11. Sarode AL, Malekar SA, Cote C, Worthen DR (2014) Hydroxypropyl cellulose stabilizes amorphous solid dispersions of the poorly water soluble drug felodipine. Carbohydrate Polymers 112: 512-519.
12. Warren DB, Benameur H, Porter CJ, Pouton CW (2010) Using polymeric precipitation inhibitors to improve the absorption of poorly water-soluble drugs: A mechanistic basis for utility. J Drug Target 18: 704-731.
13. Trivedi MK, Tallapragada RR (2008) A transcendental to changing metal powder characteristics. Metal Powder Report 63(9): 22-28, 31.
14. Dabhade VV, Tallapragada RR, Trivedi MK (2009) Effect of external energy on atomic, crystalline and powder characteristics of antimony and bismuth powders. Bull Mater Sci 32: 471-479.
15. Trivedi MK, Tallapragada RR (2009) Effect of superconsciousness external energy on atomic, crystalline and powder characteristics of carbon allotrope powders. Mater. Res. Innovations 13(4): 473-480.
16. Trivedi MK, Patil S, Tallapragada RM (2012) Thought Intervention through Biofield Changing Metal Powder Characteristics Experiments on Powder Characterisation at a PM Plant, Springer Berlin Heidelberg, Editor : Wei Deng, Lecture Notes in Electrical Engineering-Future Control and Automation 173: 247-252.
17. Trivedi MK, Patil S, Tallapragada RM (2013) Effect of Biofield Treatment on the Physical and Thermal Characteristics of Vanadium Pentoxide Powders. J Material Sci Eng S11: 001.
18. Trivedi MK, Patil S, and Tallapragada RM (2013) Effect of bio field treatment on the physical and thermal characteristics of Silicon, Tin and Lead powders. J Material Sci Eng 2: 125.
19. Trivedi MK, Patil S, Tallapragada RM (2014) Atomic, Crystalline and Powder Characteristics of Treated Zirconia and Silica Powders. J Material Sci Eng 3: 144.
20. Trivedi MK, Patil S, Tallapragada RMR (2015) Effect of Biofield Treatment on the Physical and Thermal Characteristics of Aluminium Powders. Ind Eng Manage 4: 151.
21. Shinde V, Sances F, Patil S, Spence A (2012) Impact of Biofield Treatment on Growth and Yield of Lettuce and Tomato. Australian Journal of Basic and Applied Sciences 6(10): 100-105.
22. Sances F, Flora E, Patil S, Spence A, Shinde V (2013) Impact Of Biofield Treatment On Ginseng And Organic Blueberry Yield. Journal of Agricultural Science 35(1): 1991-8178.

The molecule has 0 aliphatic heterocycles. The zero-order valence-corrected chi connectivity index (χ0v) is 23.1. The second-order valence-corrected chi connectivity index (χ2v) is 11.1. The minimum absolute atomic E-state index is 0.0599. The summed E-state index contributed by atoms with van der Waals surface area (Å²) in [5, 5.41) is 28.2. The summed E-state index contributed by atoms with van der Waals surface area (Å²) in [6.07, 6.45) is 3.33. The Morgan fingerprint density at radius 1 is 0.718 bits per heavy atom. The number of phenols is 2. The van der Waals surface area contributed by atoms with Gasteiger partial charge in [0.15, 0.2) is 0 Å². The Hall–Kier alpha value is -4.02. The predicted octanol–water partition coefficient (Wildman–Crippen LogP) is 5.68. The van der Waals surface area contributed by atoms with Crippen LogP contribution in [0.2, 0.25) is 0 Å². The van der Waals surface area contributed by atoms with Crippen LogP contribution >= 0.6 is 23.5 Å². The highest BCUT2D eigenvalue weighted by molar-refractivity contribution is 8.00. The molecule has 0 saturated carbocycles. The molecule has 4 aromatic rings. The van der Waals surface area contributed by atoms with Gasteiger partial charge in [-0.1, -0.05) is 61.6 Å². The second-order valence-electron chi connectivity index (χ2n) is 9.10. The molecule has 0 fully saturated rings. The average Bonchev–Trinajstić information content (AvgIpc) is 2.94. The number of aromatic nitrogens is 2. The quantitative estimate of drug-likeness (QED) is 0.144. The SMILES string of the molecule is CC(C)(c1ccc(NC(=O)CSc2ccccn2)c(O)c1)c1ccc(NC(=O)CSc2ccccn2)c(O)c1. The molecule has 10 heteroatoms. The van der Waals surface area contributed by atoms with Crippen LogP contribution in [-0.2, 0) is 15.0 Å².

23. Lenssen AW (2013) Biofield and Fungicide Seed Treatment Influences on Soybean Productivity, Seed Quality and Weed Community. Agricultural Journal 8(3): 138-143.
24. Trivedi M, Patil S (2008) Impact of an external energy on Staphylococcus epidermis [ATCC –13518] in relation to antibiotic susceptibility and biochemical reactions – An experimental study. Journal of Accord Integrative Medicine 4(4): 230-235.
25. Trivedi M, Patil S (2008) Impact of an external energy on Yersinia enterocolitica [ATCC –23715] in relation to antibiotic susceptibility and biochemical reactions: An experimental study. The Internet Journal of Alternative Medicine 6: 2.
26. Trivedi M, Bhardwaj Y, Patil S, Shettigar H, Bulbule A (2009) Impact of an external energy on Enterococcus faecalis [ATCC – 51299] in relation to antibiotic susceptibility and biochemical reactions – An experimental study. Journal of Accord Integrative Medicine 5(2): 119-130.
27. Patil SA, Nayak GB, Barve SS, Tembe RP, Khan RR (2012) Impact of Biofield Treatment on Growth and Anatomical Characteristics of Pogostemon cablin (Benth). Biotechnology 11: 154-162.
28. Kim UJ, Eom SH, Wada M (2010) Thermal decomposition of native cellulose: Influence on crystallite size. Polymer Degradation Stability 95(5): 778-781.
Cite this work
Researchers should cite this work as follows:
Trivedi MK, Nayak G, Patil S, Tallapragada RM, Mishra R(2015) Influence of Biofield Treatment on Physicochemical Properties of Hydroxyethyl Cellulose and Hydroxypropyl Cellulose. J Mol Pharm Org Process Res 3: 126. doi:10.4172/2329-9053.1000126